Plasmodium knowlesi from archival blood films: Further evidence that human infections are widely distributed and not newly emergent in Malaysian Borneo

57Citations
Citations of this article
90Readers
Mendeley users who have this article in their library.

Abstract

Human infections with Plasmodium knowlesi have been misdiagnosed by microscopy as Plasmodium malariae due to their morphological similarities. Although microscopy-identified P. malariae cases have been reported in the state of Sarawak (Malaysian Borno) as early as 1952, recent epidemiological studies suggest the absence of indigenous P. malariae infections. The present study aimed to determine the past incidence and distribution of P. knowlesi infections in the state of Sarawak based on archival blood films from patients diagnosed by microscopy as having P. malariae infections. Nested PCR assays were used to identify Plasmodium species in DNA extracted from 47 thick blood films collected in 1996 from patients in seven different divisions throughout the state of Sarawak. Plasmodium knowlesi DNA was detected in 35 (97.2%) of 36 blood films that were positive for Plasmodium DNA, with patients originating from all seven divisions. Only one sample was positive for P. malariae DNA. This study provides further evidence of the widespread distribution of human infections with P. knowlesi in Sarawak and its past occurrence. Taken together with data from previous studies, our findings suggest that P. knowlesi malaria is not a newly emergent disease in humans. © 2009 Australian Society for Parasitology Inc.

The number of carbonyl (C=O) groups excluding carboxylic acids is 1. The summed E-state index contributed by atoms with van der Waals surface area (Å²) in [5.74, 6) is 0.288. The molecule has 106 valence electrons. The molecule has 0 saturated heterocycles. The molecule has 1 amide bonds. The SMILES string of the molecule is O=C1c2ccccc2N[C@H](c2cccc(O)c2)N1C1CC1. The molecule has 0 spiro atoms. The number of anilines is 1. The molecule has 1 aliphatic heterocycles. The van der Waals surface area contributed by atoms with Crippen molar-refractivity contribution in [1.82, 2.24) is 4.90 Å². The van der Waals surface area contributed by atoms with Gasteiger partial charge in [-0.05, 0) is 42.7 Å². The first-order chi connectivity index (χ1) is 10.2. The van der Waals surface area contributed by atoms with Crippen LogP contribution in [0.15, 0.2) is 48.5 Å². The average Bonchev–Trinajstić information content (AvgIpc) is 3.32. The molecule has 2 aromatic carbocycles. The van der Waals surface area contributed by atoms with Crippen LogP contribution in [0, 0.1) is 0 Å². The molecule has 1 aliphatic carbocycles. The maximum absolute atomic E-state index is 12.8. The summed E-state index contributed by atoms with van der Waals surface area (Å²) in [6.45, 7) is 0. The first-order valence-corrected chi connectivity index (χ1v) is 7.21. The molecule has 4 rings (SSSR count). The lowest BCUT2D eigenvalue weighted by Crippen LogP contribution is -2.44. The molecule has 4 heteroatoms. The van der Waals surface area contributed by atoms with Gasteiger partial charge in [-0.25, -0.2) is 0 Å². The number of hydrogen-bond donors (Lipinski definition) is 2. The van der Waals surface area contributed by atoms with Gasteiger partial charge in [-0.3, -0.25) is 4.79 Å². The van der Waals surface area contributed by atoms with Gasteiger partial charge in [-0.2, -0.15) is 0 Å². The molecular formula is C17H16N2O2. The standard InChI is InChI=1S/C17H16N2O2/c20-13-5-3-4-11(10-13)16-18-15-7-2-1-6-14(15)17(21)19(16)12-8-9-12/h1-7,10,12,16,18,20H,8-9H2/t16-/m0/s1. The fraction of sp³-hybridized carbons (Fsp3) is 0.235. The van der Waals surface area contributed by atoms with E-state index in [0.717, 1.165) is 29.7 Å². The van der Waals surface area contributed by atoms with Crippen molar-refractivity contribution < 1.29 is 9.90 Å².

Cite

CITATION STYLE

APA

Lee, K. S., Cox-Singh, J., Brooke, G., Matusop, A., & Singh, B. (2009). Plasmodium knowlesi from archival blood films: Further evidence that human infections are widely distributed and not newly emergent in Malaysian Borneo. International Journal for Parasitology, 39(10), 1125–1128. https://doi.org/10.1016/j.ijpara.2009.03.003

Register to see more suggestions

Mendeley helps you to discover research relevant for your work.

Already have an account?

Save time finding and organizing research with Mendeley

Sign up for free